i3s, i5s and i7s An Explaination

Intels processor naming has always been a little bit confusing, they market CPUs as i3s, i5s, i7s and now even have an i9 branded chip.

These i groupings are intended to give an idea of performance, i3s tend to be fast but not too great at multi-tasking, i5s are a mixed bag but tend to offer better multi-tasking performance than the i3s, where as i7s are classed as the best offering both speed and multi-tasking performance levels.

In theory this i branding is a good idea, in practice it is a nightmare, let me explain.

Firstly, Intel offer some chips called Celerons which sit below the i3 level in price and performance, surely if they are going with this i branding then should they not be i3s (or even i1s??).

At the other end of the scale they offer i7s that vary in price from 250 up to 1,300, as you can probably guess, there is a massive amount of performance difference between their lowest cost i7 and the highest.

They have recently introduced an i9 branded processor which essentially replaces the 1,300 i7, more i9 releases are scheduled for later on this year.

What does that mean for i7s then? Are they no longer the best option?

We regularly get calls from customers saying that their friend / colleague / someone in a forum told them they need an i7 processor, unfortunately thats not particularly helpful as right now, one of our suppliers has 13 different i7 CPUs listed for sale

How can this be? Well, pretty much on an annual basis Intel refresh their CPU lines. They release a load of new processors, usually offering slightly improved performance and guess what they call them? Yep, i3s, i5s and i7s.

These new generation of chips will have different model numbers indicating which generation they are from, but they go on sale with i branding.

If all the retailers selling components and computers immediately stopped selling the old generation and moved to the new ones then things would be a bit clearer for consumers, unfortunately this doesnt happen.

Retailers and IT distributors tend to have large stocks of the old generation chips which they need to sell, so they keep them listed for sale either separately as components, or used in full computer builds.

We had a customer a few days ago who was looking at a special offer on a computer from PC World and asked us if we could offer something similar in a bundle. Looking at the specification they were using a last generation CPU along with an older style hard drive.

The customer had no idea that he wouldnt have been buying the latest generation of processor.

It is confusing for us at times so we can sympathise with customers looking for a new computer who have little knowledge of the ins and outs of Intels confusing naming scheme being told you need an i7, but which one?

Identifying a CPUs Generation

To work out whether a CPU is from the current generation of chips you need to look at the 4 numbers that identify the model of the CPU, the first number tells you which generation it is.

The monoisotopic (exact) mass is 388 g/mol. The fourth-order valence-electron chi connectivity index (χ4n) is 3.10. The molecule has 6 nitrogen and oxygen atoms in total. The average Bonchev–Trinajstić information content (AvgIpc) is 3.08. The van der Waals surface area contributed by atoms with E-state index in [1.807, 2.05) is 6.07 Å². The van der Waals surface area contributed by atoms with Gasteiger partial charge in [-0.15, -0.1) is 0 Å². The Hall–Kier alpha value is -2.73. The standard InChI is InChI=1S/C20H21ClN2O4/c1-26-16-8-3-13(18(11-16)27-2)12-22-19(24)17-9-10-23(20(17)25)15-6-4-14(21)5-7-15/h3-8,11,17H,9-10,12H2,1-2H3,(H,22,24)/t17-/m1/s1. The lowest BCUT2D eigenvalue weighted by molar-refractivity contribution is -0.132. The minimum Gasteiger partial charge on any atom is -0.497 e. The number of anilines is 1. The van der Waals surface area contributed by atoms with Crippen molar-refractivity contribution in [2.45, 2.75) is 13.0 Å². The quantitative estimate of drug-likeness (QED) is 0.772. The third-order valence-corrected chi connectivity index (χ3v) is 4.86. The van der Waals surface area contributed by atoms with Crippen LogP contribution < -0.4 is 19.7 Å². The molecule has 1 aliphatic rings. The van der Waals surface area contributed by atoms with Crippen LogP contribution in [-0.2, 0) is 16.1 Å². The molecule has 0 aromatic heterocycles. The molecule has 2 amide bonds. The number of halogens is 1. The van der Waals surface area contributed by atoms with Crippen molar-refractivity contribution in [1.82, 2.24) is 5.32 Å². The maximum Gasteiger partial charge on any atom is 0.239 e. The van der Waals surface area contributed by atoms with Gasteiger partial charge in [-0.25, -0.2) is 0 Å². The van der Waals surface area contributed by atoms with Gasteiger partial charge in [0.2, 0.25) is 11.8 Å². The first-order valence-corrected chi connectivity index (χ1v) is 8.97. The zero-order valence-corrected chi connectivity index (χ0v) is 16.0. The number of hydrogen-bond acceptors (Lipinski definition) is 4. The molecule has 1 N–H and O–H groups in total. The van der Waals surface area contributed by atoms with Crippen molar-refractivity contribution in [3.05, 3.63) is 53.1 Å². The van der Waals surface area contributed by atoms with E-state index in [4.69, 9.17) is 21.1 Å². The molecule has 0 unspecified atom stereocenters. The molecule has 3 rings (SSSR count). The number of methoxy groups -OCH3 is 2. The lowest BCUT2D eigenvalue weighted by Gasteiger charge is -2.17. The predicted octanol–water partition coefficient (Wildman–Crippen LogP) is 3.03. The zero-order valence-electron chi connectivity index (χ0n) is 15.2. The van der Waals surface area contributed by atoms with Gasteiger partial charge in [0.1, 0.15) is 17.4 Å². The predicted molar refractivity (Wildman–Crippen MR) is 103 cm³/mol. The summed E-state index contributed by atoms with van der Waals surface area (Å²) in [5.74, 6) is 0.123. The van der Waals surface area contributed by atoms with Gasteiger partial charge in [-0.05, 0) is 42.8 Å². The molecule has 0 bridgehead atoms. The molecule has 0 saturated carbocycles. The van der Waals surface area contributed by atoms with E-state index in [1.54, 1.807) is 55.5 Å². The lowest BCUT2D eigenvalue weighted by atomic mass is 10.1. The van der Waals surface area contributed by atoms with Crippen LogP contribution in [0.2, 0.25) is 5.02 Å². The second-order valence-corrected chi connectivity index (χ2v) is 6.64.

For example an i7 6700K is an i7 CPU (obviously) and it is a sixth generation model, these were classed as Skylake chips.

The latest generation at the time of writing (July 2017) is the 7th generation Kaby Lake chips, the 7th generation replacement for the i7 6700K is the i7 7700K which is indicated by the leading 7.

Although they have not been announced yet, I will take a punt that the replacement for this chip will end up being the i7 8700K.

Mainstream and Enthusiast Chips

To confuse things a little bit further, Intel have 2 processor lines, the mainstream series which Skylake and Kaby Lake belong to, and the enthusiast series which Broadwell E and the brand new Skylake X chips make up.

Generally speaking mainstream CPUs are lower cost and lower powered, however the top Kaby Lake i7 (i7 7700K) is an amazing processor that is both fast and strong at multi-tasking workloads.

The enthusiast chips are more expensive and feature more CPU cores, this basically means they can process more instructions at once making them very strong for workloads that rely on crunching lots of numbers.

Mainstream processors can be i3, i5s or i7s, the enthusiast chips have always been i7s, until Intel just added an i9 to the line up that is.

How We Deal With Intel CPUs

With our computers we have a few rules which we live by:

1. We only ever use the latest generation of CPUs. As soon as a new generation is released we switch across to it entirely, we never sell last generation CPUs in any of our builds.

2. We only use one i3, one i5 and one i7 in our computers that utilise the mainstream CPUs. For the i5 and i7 we only use the best / most powerful versions of those chips that the mainstream series offers.

These can be found in our Pro, Ultra and Trader PC builds.

For the Pro PC we also offer an i3, this will generally be the best i3 in terms of performance and price.

We do not list every different option as there is no real need, the best versions of each i level offer the best performance and there is often only marginal differences in prices between the best i5 and the second / third best.

3. Enthusiast processors are only used in our Extreme PCs and we offer every chip option available. There are usually big price and performance jumps between the enthusiast chips so it makes sense to offer a choice between them.

Hopefully this has added a little bit of clarity to something which causes a lot of confusion, if you have any further questions just let us know.

Written by Darren @ Multiple Monitors

Last Updated: July, 2017